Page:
'This' opens in Culver City with Kirk Douglas watching - Los Angeles Times
Google News - over 5 years
Kirk and Anne Douglas sat front row, center, at Sunday&#39;s opening night performance of &quot;This,&quot; Melissa James Gibson&#39;s play about changing relationships, at the Kirk Douglas Theatre in Culver City. &quot;I come to everything,&quot; said Douglas. &quot;Of course I do
Article Link:
Google News article
Kirk Douglas: 'Romance and appreciation for my wife's beauty began at 80' - Daily Mail
Google News - over 5 years
But for Hollywood legend Kirk Douglas, it seems he had to wait until 80 to properly open his heart to the romance of the world. The legendary actor has revealed that it wasn&#39;t until his ninth decade that he gained a full
Article Link:
Google News article
Theater review: 'Sleeping Beauty Wakes' at La Jolla Playhouse - Los Angeles Times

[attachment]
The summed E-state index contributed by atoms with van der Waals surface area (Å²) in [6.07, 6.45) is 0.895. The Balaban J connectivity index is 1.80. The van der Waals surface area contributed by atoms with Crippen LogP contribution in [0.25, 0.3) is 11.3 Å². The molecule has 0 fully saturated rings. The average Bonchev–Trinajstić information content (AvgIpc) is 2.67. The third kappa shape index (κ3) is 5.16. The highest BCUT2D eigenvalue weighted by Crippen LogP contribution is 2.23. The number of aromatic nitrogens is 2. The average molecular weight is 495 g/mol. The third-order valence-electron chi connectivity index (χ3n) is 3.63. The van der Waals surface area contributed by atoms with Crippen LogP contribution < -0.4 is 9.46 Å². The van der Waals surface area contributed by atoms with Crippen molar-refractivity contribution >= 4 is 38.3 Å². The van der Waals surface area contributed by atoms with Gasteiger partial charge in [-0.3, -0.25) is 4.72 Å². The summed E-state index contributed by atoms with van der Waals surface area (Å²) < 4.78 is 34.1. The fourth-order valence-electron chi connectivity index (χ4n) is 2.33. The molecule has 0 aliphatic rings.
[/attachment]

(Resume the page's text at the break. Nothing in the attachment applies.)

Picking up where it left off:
Google News - over 5 years
The show, which is playing at the La Jolla Playhouse in a co-production with New Jersey&#39;s McCarter Theatre Center, is a retooled version of a musical that had its world premiere in 2007 at the Kirk Douglas Theatre. That earlier staging, a collaboration
Article Link:
Google News article
Kirk Douglas Visits The San Francisco Jewish Film Festival (PHOTOS) - Huffington Post
Google News - over 5 years
That was the sentiment amongst the &quot;Spartacus&quot;-fans who lined up at the Castro Theatre when 94-year-old Kirk Douglas took to the stage at the Jewish Film Festival. (Yes, the Kirk Douglas--the silver screen idol with the dimpled chin and chiseled
Article Link:
Google News article
Kirk Douglas: in 'pretty good shape' at 94 -
Google News - over 5 years
Kirk Douglas has had to fight all his life for his blacklisted friends, for his family, even for his dimple. And now, aged 94? He&#39;s a lover, not a fighter Kirk Douglas and Anne Douglas Buydens Circa 1965. Photo: ALAMY By Nigel Farndale No sooner does
Article Link:
Google News article
Learn about memorable moments in the evolution of Kirk Douglas